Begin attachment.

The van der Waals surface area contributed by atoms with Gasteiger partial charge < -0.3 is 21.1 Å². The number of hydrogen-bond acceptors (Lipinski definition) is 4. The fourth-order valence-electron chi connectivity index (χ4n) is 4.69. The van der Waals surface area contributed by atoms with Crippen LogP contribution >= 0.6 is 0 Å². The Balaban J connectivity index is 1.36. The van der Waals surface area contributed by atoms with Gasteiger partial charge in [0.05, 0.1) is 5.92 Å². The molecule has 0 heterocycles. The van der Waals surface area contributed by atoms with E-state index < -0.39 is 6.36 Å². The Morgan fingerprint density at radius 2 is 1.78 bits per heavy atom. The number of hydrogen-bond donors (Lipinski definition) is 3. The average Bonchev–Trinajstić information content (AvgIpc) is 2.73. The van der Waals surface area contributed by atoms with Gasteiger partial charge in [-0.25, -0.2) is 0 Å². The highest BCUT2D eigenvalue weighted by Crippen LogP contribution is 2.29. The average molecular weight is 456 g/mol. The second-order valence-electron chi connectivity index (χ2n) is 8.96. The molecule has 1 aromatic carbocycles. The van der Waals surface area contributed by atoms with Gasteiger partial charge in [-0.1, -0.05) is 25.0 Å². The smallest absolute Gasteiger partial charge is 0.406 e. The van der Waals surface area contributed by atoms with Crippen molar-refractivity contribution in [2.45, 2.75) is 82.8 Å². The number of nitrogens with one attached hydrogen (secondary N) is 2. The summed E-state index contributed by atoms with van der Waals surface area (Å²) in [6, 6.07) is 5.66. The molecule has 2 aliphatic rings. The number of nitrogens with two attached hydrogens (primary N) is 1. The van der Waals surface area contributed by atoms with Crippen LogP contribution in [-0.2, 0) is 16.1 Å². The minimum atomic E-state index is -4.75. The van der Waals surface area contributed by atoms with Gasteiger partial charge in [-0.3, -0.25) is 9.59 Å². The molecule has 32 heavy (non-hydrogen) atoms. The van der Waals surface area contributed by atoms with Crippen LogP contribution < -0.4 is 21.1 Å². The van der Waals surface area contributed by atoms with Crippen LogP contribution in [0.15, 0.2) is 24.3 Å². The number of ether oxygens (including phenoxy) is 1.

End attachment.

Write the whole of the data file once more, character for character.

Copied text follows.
The van der Waals surface area contributed by atoms with Gasteiger partial charge < -0.3 is 21.1 Å². The number of hydrogen-bond acceptors (Lipinski definition) is 4. The fourth-order valence-electron chi connectivity index (χ4n) is 4.69. The van der Waals surface area contributed by atoms with Crippen LogP contribution >= 0.6 is 0 Å². The Balaban J connectivity index is 1.36. The van der Waals surface area contributed by atoms with Gasteiger partial charge in [0.05, 0.1) is 5.92 Å². The molecule has 0 heterocycles. The van der Waals surface area contributed by atoms with E-state index < -0.39 is 6.36 Å². The Morgan fingerprint density at radius 2 is 1.78 bits per heavy atom. The number of hydrogen-bond donors (Lipinski definition) is 3. The average Bonchev–Trinajstić information content (AvgIpc) is 2.73. The van der Waals surface area contributed by atoms with Gasteiger partial charge in [-0.25, -0.2) is 0 Å². The highest BCUT2D eigenvalue weighted by Crippen LogP contribution is 2.29. The average molecular weight is 456 g/mol. The second-order valence-electron chi connectivity index (χ2n) is 8.96. The molecule has 1 aromatic carbocycles. The van der Waals surface area contributed by atoms with Gasteiger partial charge in [-0.1, -0.05) is 25.0 Å². The smallest absolute Gasteiger partial charge is 0.406 e. The van der Waals surface area contributed by atoms with Crippen molar-refractivity contribution in [2.45, 2.75) is 82.8 Å². The number of nitrogens with one attached hydrogen (secondary N) is 2. The summed E-state index contributed by atoms with van der Waals surface area (Å²) in [6, 6.07) is 5.66. The molecule has 2 aliphatic rings. The number of nitrogens with two attached hydrogens (primary N) is 1. The van der Waals surface area contributed by atoms with Crippen LogP contribution in [-0.2, 0) is 16.1 Å². The minimum atomic E-state index is -4.75. The van der Waals surface area contributed by atoms with Gasteiger partial charge in [-0.3, -0.25) is 9.59 Å². The molecule has 32 heavy (non-hydrogen) atoms. The van der Waals surface area contributed by atoms with Crippen LogP contribution < -0.4 is 21.1 Å². The van der Waals surface area contributed by atoms with Crippen LogP contribution in [0.15, 0.2) is 24.3 Å². The number of ether oxygens (including phenoxy) is 1.